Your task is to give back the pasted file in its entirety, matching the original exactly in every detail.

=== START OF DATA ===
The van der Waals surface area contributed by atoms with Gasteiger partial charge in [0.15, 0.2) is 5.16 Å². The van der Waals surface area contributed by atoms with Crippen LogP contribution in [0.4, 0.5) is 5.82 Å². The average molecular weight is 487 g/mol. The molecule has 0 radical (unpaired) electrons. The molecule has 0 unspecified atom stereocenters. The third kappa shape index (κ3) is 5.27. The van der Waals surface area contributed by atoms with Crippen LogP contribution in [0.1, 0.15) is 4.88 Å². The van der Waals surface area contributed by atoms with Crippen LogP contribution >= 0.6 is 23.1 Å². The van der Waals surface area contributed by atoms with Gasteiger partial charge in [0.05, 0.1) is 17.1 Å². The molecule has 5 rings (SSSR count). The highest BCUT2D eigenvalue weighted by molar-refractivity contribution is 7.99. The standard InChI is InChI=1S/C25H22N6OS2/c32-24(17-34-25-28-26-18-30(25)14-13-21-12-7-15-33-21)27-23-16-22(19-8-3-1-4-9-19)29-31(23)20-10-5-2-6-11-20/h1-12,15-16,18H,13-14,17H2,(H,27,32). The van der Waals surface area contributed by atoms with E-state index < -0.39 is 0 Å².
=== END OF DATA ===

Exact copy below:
The van der Waals surface area contributed by atoms with Gasteiger partial charge in [0.15, 0.2) is 5.16 Å². The van der Waals surface area contributed by atoms with Crippen LogP contribution in [0.4, 0.5) is 5.82 Å². The average molecular weight is 487 g/mol. The molecule has 0 radical (unpaired) electrons. The molecule has 0 unspecified atom stereocenters. The third kappa shape index (κ3) is 5.27. The van der Waals surface area contributed by atoms with Crippen LogP contribution in [0.1, 0.15) is 4.88 Å². The van der Waals surface area contributed by atoms with Crippen LogP contribution >= 0.6 is 23.1 Å². The van der Waals surface area contributed by atoms with Gasteiger partial charge in [0.05, 0.1) is 17.1 Å². The molecule has 5 rings (SSSR count). The highest BCUT2D eigenvalue weighted by molar-refractivity contribution is 7.99. The standard InChI is InChI=1S/C25H22N6OS2/c32-24(17-34-25-28-26-18-30(25)14-13-21-12-7-15-33-21)27-23-16-22(19-8-3-1-4-9-19)29-31(23)20-10-5-2-6-11-20/h1-12,15-16,18H,13-14,17H2,(H,27,32). The van der Waals surface area contributed by atoms with E-state index < -0.39 is 0 Å².